This NFIRSGram explains how to identify Corrugated Stainless Steel Tubing (CSST) installation as a contributing factor to a fire using the National Fire Incident Reporting System (NFIRS).
In the United States, approximately 500,000 new homes per year have CSST installed in them — approximately half of the number of new homes built each year that use gas for heating and cooking. As of 2012, an estimated seven million homes in the U.S. had CSST installed. Since 1989, approximately one billion feet has been installed in residential, commercial and industrial structures. Source: CSST Safety
Several jurisdictions have contacted the NFIRS Support Center questioning how they could identify yellow CSST as the possible cause of a house fire. As with all approved gas-piping systems, CSST is safe when properly installed. When improperly bonded or grounded, a power surge from a lightning strike near a home with CSST gas lines can puncture the membrane of the CSST. The escaping gas can then be ignited either by the electrical discharge of the lightning or another heat source in the immediate vicinity.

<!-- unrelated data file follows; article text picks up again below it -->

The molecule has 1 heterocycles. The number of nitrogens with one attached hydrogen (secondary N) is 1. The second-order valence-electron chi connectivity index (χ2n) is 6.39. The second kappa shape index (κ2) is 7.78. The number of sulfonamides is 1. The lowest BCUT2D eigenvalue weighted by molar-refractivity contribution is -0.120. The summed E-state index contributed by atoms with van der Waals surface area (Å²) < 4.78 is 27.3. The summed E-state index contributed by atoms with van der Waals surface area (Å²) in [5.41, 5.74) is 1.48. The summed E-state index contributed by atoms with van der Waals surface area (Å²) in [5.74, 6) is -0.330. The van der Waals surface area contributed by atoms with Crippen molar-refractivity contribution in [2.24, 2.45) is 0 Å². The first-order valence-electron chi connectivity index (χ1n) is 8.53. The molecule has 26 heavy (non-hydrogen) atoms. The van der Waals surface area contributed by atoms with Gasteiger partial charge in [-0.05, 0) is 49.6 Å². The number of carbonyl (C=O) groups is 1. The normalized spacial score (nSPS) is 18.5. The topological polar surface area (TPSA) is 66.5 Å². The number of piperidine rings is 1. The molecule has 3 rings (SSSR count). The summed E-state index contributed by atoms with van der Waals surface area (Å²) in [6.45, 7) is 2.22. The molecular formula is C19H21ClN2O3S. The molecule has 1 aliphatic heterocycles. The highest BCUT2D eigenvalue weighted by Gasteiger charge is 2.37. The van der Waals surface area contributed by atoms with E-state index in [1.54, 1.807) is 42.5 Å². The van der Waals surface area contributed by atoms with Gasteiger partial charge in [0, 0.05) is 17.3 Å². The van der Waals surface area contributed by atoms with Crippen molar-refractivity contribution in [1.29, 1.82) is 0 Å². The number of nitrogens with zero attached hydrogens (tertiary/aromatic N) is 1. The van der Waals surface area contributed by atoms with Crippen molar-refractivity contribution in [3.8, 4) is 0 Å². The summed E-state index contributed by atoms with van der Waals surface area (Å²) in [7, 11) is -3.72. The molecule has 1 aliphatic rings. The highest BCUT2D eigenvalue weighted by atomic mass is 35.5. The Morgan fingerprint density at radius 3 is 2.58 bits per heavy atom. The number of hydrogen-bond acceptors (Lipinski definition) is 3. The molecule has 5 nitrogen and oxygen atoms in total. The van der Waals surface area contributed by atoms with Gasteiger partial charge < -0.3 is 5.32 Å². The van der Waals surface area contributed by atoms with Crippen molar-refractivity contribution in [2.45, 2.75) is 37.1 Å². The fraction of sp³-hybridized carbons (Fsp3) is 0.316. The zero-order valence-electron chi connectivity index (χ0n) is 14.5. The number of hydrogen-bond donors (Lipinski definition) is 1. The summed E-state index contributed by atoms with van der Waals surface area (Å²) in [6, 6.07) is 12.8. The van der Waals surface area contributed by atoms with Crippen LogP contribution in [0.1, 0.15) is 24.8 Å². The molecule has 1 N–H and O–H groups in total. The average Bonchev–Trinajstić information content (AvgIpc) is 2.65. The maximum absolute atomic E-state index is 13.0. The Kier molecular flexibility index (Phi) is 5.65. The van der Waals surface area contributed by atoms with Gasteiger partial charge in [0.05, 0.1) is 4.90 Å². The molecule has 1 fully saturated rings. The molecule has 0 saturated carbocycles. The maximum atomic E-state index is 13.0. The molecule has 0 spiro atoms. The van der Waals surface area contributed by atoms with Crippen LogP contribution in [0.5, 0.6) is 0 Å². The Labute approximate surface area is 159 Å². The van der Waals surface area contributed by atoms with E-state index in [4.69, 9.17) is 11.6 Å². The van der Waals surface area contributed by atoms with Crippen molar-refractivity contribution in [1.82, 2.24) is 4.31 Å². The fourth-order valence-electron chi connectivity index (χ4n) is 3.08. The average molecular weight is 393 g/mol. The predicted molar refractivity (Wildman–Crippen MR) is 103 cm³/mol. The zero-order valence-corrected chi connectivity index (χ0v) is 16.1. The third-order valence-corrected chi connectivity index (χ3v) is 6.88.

The NFIRS does not specifically list CSST as equipment, and since the issue with CSST is an installation issue, the U.S. Fire Administration recommends the following when identifying CSST installation as a contributing factor in a fire.